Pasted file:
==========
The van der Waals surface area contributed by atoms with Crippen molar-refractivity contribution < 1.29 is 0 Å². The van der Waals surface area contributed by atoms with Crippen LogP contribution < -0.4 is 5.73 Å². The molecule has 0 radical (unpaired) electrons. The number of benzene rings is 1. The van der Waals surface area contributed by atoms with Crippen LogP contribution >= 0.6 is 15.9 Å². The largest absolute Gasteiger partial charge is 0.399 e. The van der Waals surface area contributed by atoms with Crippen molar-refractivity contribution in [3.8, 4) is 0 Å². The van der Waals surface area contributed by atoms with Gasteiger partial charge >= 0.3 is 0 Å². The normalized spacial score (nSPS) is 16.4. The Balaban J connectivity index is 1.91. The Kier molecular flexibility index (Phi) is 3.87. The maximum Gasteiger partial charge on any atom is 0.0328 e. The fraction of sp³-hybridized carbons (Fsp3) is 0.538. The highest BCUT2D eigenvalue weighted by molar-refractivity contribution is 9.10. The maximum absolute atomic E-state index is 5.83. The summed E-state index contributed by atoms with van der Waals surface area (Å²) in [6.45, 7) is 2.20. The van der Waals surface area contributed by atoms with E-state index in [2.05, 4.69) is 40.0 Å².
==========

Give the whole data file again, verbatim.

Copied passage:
The van der Waals surface area contributed by atoms with Crippen molar-refractivity contribution < 1.29 is 0 Å². The van der Waals surface area contributed by atoms with Crippen LogP contribution < -0.4 is 5.73 Å². The molecule has 0 radical (unpaired) electrons. The number of benzene rings is 1. The van der Waals surface area contributed by atoms with Crippen LogP contribution >= 0.6 is 15.9 Å². The largest absolute Gasteiger partial charge is 0.399 e. The van der Waals surface area contributed by atoms with Crippen molar-refractivity contribution in [3.8, 4) is 0 Å². The van der Waals surface area contributed by atoms with Gasteiger partial charge >= 0.3 is 0 Å². The normalized spacial score (nSPS) is 16.4. The Balaban J connectivity index is 1.91. The Kier molecular flexibility index (Phi) is 3.87. The maximum Gasteiger partial charge on any atom is 0.0328 e. The fraction of sp³-hybridized carbons (Fsp3) is 0.538. The highest BCUT2D eigenvalue weighted by molar-refractivity contribution is 9.10. The maximum absolute atomic E-state index is 5.83. The summed E-state index contributed by atoms with van der Waals surface area (Å²) in [6.45, 7) is 2.20. The van der Waals surface area contributed by atoms with E-state index in [2.05, 4.69) is 40.0 Å².